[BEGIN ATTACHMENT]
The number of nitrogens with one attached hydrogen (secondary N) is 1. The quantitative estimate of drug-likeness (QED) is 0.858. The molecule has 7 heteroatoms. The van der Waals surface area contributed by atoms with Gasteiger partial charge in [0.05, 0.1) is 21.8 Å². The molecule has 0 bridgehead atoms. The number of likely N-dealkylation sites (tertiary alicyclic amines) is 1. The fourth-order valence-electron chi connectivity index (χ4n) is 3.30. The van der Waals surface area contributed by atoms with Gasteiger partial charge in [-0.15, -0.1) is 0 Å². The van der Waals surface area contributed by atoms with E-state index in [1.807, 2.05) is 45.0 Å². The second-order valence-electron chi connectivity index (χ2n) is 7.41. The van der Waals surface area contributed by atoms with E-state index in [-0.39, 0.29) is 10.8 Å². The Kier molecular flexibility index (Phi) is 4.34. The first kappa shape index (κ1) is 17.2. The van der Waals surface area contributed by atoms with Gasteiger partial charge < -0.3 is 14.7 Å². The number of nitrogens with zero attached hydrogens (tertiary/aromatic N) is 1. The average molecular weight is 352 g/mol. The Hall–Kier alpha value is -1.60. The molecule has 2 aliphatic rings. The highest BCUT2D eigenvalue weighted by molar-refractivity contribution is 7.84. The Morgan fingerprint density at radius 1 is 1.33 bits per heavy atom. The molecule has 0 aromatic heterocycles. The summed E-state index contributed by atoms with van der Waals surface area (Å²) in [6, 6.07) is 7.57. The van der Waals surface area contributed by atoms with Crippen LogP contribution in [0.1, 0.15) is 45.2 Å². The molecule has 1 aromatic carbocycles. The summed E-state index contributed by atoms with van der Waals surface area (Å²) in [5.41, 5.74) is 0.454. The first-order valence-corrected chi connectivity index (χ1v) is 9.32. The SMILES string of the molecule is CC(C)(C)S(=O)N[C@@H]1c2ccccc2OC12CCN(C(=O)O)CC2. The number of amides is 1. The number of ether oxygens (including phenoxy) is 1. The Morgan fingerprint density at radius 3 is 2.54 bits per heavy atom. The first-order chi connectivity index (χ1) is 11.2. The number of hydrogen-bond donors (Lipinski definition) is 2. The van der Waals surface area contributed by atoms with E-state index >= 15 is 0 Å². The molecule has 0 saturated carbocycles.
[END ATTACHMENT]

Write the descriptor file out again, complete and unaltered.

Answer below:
The number of nitrogens with one attached hydrogen (secondary N) is 1. The quantitative estimate of drug-likeness (QED) is 0.858. The molecule has 7 heteroatoms. The van der Waals surface area contributed by atoms with Gasteiger partial charge in [0.05, 0.1) is 21.8 Å². The molecule has 0 bridgehead atoms. The number of likely N-dealkylation sites (tertiary alicyclic amines) is 1. The fourth-order valence-electron chi connectivity index (χ4n) is 3.30. The van der Waals surface area contributed by atoms with Gasteiger partial charge in [-0.15, -0.1) is 0 Å². The van der Waals surface area contributed by atoms with E-state index in [1.807, 2.05) is 45.0 Å². The second-order valence-electron chi connectivity index (χ2n) is 7.41. The van der Waals surface area contributed by atoms with E-state index in [-0.39, 0.29) is 10.8 Å². The Kier molecular flexibility index (Phi) is 4.34. The first kappa shape index (κ1) is 17.2. The van der Waals surface area contributed by atoms with Gasteiger partial charge < -0.3 is 14.7 Å². The number of nitrogens with zero attached hydrogens (tertiary/aromatic N) is 1. The average molecular weight is 352 g/mol. The Hall–Kier alpha value is -1.60. The molecule has 2 aliphatic rings. The highest BCUT2D eigenvalue weighted by molar-refractivity contribution is 7.84. The Morgan fingerprint density at radius 1 is 1.33 bits per heavy atom. The molecule has 0 aromatic heterocycles. The summed E-state index contributed by atoms with van der Waals surface area (Å²) in [6, 6.07) is 7.57. The van der Waals surface area contributed by atoms with Crippen LogP contribution in [0.1, 0.15) is 45.2 Å². The molecule has 1 aromatic carbocycles. The summed E-state index contributed by atoms with van der Waals surface area (Å²) in [5.41, 5.74) is 0.454. The first-order valence-corrected chi connectivity index (χ1v) is 9.32. The SMILES string of the molecule is CC(C)(C)S(=O)N[C@@H]1c2ccccc2OC12CCN(C(=O)O)CC2. The number of amides is 1. The number of ether oxygens (including phenoxy) is 1. The Morgan fingerprint density at radius 3 is 2.54 bits per heavy atom. The first-order chi connectivity index (χ1) is 11.2. The number of hydrogen-bond donors (Lipinski definition) is 2. The van der Waals surface area contributed by atoms with E-state index >= 15 is 0 Å². The molecule has 0 saturated carbocycles.